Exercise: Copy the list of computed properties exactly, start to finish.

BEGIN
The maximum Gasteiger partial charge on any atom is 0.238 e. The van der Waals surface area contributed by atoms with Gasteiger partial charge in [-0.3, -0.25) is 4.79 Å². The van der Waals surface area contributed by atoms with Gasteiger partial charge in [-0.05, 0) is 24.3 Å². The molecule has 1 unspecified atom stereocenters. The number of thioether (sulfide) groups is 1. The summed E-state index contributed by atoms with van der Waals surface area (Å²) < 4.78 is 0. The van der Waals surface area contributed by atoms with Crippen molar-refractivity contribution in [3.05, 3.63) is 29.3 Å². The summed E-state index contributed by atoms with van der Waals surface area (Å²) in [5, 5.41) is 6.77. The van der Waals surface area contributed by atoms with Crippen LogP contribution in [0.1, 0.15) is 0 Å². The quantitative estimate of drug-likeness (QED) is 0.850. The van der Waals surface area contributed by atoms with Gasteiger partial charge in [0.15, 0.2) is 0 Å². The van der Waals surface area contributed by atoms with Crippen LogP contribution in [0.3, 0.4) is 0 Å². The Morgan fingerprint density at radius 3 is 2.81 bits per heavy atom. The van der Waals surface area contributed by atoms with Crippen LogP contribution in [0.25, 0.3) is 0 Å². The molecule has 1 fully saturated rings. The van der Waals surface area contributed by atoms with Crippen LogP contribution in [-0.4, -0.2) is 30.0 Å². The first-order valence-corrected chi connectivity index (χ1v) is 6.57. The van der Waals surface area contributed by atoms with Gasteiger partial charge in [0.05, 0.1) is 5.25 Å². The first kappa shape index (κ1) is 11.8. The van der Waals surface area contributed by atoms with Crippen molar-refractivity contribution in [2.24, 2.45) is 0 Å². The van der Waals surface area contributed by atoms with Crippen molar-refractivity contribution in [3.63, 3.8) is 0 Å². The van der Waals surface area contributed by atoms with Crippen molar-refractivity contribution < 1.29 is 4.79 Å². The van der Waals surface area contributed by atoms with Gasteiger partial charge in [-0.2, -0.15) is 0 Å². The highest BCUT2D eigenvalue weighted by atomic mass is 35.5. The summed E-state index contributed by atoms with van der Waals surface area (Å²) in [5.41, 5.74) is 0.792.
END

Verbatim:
The maximum Gasteiger partial charge on any atom is 0.238 e. The van der Waals surface area contributed by atoms with Gasteiger partial charge in [-0.3, -0.25) is 4.79 Å². The van der Waals surface area contributed by atoms with Gasteiger partial charge in [-0.05, 0) is 24.3 Å². The molecule has 1 unspecified atom stereocenters. The number of thioether (sulfide) groups is 1. The summed E-state index contributed by atoms with van der Waals surface area (Å²) < 4.78 is 0. The van der Waals surface area contributed by atoms with Crippen molar-refractivity contribution in [3.05, 3.63) is 29.3 Å². The summed E-state index contributed by atoms with van der Waals surface area (Å²) in [5, 5.41) is 6.77. The van der Waals surface area contributed by atoms with Crippen LogP contribution in [0.1, 0.15) is 0 Å². The quantitative estimate of drug-likeness (QED) is 0.850. The van der Waals surface area contributed by atoms with Gasteiger partial charge in [0.15, 0.2) is 0 Å². The van der Waals surface area contributed by atoms with Crippen LogP contribution in [0.3, 0.4) is 0 Å². The Morgan fingerprint density at radius 3 is 2.81 bits per heavy atom. The van der Waals surface area contributed by atoms with Crippen LogP contribution in [0.25, 0.3) is 0 Å². The molecule has 1 fully saturated rings. The van der Waals surface area contributed by atoms with Crippen LogP contribution in [-0.4, -0.2) is 30.0 Å². The first-order valence-corrected chi connectivity index (χ1v) is 6.57. The van der Waals surface area contributed by atoms with Gasteiger partial charge in [0.05, 0.1) is 5.25 Å². The first kappa shape index (κ1) is 11.8. The van der Waals surface area contributed by atoms with Crippen molar-refractivity contribution in [2.24, 2.45) is 0 Å². The van der Waals surface area contributed by atoms with Crippen molar-refractivity contribution in [3.63, 3.8) is 0 Å². The van der Waals surface area contributed by atoms with Crippen molar-refractivity contribution < 1.29 is 4.79 Å². The van der Waals surface area contributed by atoms with Gasteiger partial charge in [-0.2, -0.15) is 0 Å². The highest BCUT2D eigenvalue weighted by atomic mass is 35.5. The summed E-state index contributed by atoms with van der Waals surface area (Å²) in [5.41, 5.74) is 0.792.